‘Professor of Social Work’. Can any job title make a right-thinking person reach for his pistol more quickly? Paul Yip Siu-fai, holder of this position at Hong Kong University, chides the Big Lychee’s leaders for failing to adopt a Singapore-style population policy…
Both Singapore and Hong Kong share very similar population characteristics: a rapidly ageing population and very low fertility rates. Both worry about the negative impact of a shrinking workforce with an ageing society.
However, the way the two governments are responding to the challenges is very different. Singapore has been trying to divert the course of its population development to a desirable direction whereas Hong Kong’s last administration just wasted time … we have yet to develop an integrated approach to enable our population to grow stronger and better.
He then describes priority housing, paternity leave and other Singaporean measures that, he says, lead the Lion City’s women to produce two babies each rather than Hongkongettes’ rather miserable 1.6. He continues…
The Singaporean government also realises the importance of building a strong, high-quality workforce. It has pledged that, by 2030, two-thirds of Singaporean workers will hold professional, managerial, executive or technical positions, up from half at present … increase the percentage of young people [at] university … identifying potential migrants who can contribute to the economy … diversified its industry [via] biomedicine, advanced electronics and green energy…
Unlike Hong Kong, where university attendance is low, growth even in boring old financial services is slow and the tourism industry is unbalanced. The Professor admits that immigration is provoking a backlash in Singapore; he also bemoans Hongkongers’ ‘protectionist’ views on migrant labour and foreign students, and business opposition to pro-family policies.
Buried away in the article is a brief mention that GDP does not necessarily equate to happiness. And few would dispute his concerns about Hong Kong’s livability. But the bottom line here is that humans are economic inputs – production units, sort of like ants, only harder to breed. The purpose of their existence is to expand output and replicate, and if they aren’t doing it enough to be able to repeat the cycle adequately, bureaucrats need to start micromanaging tertiary education rates and the number of children families have, to rear a ‘strong, high-quality workforce’.
For the last 15 years or so, Hongkongers have been told through various subtle or blatant means that their city is losing competitiveness, that other places will ‘take over’ – that they should fear the future. Some of the scaremongering may have had an element of truth; a lot of it seems to have been spread by local elites to suit their own agendas, while more than a little of it can be traced to Beijing’s officials seeking to cow the population into tameness and obedience.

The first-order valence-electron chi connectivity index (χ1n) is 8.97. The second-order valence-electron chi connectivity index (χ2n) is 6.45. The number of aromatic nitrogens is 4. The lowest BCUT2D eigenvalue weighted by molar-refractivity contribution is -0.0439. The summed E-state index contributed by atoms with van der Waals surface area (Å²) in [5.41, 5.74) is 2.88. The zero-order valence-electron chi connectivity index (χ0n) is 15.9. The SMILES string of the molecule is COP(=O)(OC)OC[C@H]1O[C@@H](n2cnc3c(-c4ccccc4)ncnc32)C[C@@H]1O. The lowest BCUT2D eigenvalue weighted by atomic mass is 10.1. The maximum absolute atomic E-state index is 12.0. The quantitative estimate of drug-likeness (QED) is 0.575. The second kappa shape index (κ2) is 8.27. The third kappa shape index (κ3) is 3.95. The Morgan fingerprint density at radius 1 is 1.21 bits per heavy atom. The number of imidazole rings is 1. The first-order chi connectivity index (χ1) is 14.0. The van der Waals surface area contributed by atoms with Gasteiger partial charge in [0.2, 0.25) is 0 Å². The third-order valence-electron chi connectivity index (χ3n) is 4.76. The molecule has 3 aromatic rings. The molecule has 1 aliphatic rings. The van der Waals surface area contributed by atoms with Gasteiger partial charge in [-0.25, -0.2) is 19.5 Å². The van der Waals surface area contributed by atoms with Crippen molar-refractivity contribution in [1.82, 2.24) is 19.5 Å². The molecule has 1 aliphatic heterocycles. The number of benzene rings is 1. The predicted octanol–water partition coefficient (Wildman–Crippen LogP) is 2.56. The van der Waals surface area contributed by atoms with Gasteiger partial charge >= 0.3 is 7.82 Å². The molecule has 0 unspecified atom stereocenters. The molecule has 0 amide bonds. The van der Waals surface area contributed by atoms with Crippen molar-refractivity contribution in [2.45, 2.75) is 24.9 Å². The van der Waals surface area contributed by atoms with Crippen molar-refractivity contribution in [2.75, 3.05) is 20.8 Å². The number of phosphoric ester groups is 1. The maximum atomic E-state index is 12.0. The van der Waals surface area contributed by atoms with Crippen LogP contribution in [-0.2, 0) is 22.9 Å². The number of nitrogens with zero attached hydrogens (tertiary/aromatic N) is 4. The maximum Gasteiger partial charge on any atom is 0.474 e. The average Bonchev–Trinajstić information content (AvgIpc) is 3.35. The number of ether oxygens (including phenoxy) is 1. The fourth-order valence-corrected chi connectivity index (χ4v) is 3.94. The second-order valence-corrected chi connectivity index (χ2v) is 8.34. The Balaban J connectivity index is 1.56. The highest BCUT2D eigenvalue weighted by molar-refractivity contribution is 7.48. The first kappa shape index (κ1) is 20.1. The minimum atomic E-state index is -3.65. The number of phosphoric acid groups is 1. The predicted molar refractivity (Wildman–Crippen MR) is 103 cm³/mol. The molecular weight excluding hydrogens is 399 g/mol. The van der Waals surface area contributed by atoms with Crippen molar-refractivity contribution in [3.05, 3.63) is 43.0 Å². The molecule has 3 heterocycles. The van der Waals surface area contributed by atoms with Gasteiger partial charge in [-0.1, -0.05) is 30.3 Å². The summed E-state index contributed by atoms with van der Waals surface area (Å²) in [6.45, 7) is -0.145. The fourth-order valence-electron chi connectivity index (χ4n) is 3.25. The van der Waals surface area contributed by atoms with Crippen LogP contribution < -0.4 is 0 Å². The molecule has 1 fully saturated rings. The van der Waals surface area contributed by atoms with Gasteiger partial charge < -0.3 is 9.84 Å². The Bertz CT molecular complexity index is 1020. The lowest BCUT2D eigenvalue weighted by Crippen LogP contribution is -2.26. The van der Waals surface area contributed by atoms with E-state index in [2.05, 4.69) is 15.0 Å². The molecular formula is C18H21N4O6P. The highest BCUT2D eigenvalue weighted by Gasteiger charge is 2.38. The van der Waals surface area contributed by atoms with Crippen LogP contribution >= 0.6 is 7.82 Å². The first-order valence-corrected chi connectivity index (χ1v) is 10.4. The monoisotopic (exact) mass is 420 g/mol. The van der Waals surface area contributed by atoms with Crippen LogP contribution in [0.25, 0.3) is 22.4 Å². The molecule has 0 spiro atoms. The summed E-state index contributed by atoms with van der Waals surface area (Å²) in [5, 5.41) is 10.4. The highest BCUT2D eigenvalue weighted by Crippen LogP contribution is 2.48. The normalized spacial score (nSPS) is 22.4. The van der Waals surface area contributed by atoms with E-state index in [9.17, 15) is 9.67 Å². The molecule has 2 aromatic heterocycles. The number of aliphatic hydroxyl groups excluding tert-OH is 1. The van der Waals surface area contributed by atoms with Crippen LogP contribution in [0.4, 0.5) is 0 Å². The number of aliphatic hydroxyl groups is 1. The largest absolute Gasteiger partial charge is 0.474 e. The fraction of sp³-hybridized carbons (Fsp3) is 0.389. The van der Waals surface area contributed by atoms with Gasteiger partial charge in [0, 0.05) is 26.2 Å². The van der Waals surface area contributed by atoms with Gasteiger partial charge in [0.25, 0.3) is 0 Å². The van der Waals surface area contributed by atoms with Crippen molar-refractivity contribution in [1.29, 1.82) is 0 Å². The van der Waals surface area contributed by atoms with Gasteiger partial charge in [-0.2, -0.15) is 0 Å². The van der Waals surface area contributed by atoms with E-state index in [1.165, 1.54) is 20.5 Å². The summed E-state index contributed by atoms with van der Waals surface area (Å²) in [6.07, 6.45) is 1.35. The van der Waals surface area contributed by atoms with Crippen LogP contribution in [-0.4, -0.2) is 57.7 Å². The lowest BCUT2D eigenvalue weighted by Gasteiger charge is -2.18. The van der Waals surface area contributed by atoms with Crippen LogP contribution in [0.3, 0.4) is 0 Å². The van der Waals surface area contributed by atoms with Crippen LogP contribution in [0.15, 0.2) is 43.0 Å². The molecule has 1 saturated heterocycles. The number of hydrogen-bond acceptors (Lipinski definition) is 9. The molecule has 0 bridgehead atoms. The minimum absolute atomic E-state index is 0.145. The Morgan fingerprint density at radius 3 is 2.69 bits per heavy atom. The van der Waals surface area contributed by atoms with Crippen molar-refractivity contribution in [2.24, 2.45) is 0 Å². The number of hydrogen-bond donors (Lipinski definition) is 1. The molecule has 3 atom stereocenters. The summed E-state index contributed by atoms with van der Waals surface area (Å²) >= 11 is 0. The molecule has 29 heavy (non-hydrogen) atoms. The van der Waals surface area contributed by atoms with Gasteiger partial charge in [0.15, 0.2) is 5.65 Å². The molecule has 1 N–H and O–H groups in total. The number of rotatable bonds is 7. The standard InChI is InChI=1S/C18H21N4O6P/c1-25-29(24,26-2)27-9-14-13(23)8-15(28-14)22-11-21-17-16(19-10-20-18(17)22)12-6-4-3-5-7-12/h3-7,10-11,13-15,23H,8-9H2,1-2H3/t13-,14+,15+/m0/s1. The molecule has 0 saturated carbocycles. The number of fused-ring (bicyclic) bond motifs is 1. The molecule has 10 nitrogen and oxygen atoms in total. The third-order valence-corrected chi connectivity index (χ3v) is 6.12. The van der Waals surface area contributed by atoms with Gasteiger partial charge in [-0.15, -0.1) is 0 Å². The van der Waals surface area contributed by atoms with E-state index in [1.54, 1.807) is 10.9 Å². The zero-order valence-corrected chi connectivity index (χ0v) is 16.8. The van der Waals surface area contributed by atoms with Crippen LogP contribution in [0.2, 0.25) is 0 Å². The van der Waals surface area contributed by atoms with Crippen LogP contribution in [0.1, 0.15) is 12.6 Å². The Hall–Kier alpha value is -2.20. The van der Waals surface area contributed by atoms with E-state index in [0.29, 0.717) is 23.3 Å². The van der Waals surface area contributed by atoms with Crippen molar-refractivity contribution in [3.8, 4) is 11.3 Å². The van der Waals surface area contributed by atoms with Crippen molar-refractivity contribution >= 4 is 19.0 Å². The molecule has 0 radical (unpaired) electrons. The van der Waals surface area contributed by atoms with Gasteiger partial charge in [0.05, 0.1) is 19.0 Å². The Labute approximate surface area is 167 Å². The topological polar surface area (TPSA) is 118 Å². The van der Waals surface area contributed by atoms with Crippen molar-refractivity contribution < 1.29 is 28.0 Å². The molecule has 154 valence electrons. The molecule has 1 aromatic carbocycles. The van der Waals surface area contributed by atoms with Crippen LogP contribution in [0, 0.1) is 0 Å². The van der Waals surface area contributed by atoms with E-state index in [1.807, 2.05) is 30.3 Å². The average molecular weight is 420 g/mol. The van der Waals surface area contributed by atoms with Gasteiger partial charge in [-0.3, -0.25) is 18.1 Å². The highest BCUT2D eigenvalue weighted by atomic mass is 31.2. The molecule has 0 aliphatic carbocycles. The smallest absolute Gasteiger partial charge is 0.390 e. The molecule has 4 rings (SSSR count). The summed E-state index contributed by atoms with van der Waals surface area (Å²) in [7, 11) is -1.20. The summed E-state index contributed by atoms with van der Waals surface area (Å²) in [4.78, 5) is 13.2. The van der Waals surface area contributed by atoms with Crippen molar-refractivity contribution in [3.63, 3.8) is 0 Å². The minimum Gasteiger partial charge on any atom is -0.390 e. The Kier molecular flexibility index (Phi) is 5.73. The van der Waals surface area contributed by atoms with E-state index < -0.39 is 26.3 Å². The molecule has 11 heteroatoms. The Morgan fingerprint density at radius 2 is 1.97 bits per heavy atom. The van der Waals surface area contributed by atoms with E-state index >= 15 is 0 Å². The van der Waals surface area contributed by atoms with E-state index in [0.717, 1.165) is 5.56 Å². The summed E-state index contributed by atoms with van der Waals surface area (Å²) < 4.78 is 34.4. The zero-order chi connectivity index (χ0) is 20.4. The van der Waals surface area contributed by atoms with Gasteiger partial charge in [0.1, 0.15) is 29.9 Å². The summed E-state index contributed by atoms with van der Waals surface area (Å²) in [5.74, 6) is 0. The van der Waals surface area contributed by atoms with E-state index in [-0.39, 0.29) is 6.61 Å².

Anxiety about Singapore is a particularly inane and facile part of this phenomenon. The correct view of Singapore is: Who gives a damn about Singapore? (If you do care about the place, it should be out of concern that they have held their economy back by importing semi-skilled Third World labour to keep outdated industries going. One former civil servant down there says the Lion City should ditch its World City pretentions and accept that at best it’s on a par with – he says – Zurich, Tel Aviv or an obscure turnip-growing community in England called Boston.)
Same goes for the ‘aging population’ hype. Some people deny climate change; I can’t believe that the aging population is a problem. How can people living longer because they are healthier be a ‘problem’, unless you see the world through the perverse eyes of a social-engineering eugenicist eager to roll out his detailed plans for universal compulsory euthanasia and pining for the days when typhoid eliminated the production units before their economic utility declined?
Hong Kong does have a cohort of poor elderly born and raised – and denied much education – during the chaos of the 1930s-40s. And we have ample resources to look after them. Subsequent generations will mostly have enough earning power to provide more for themselves in old age, and good enough health to work a few years beyond traditional retirement age if necessary. Education, antibiotics, clean water, sewerage systems and ample nourishing food have not created a ‘problem’. Former Chief Executive Donald Tsang and his followers would have you believe in this bogeyman, but they wanted an excuse to hoard the people’s accumulated wealth.
Obviously, Hong Kong does have some real problems. A massively screwed-up land/housing system, a distorted economy, unbreathable air and a Communist-approved government too weak to override the silliest little interest group. If babies could solve these problems – great. And we wouldn’t need to push Hong Kong women into reluctant motherhood: just give permanent residency to all those Mainlanders and Filipinos, and we’d have all the kiddies you could possibly need.
As it happens, babies are even less likely to provide solutions than a South China Morning Post op-ed piece. (Mercifully: imagine all the whining about the shortage of milk formula if each woman had 3.2 rather than 1.6 of the things?)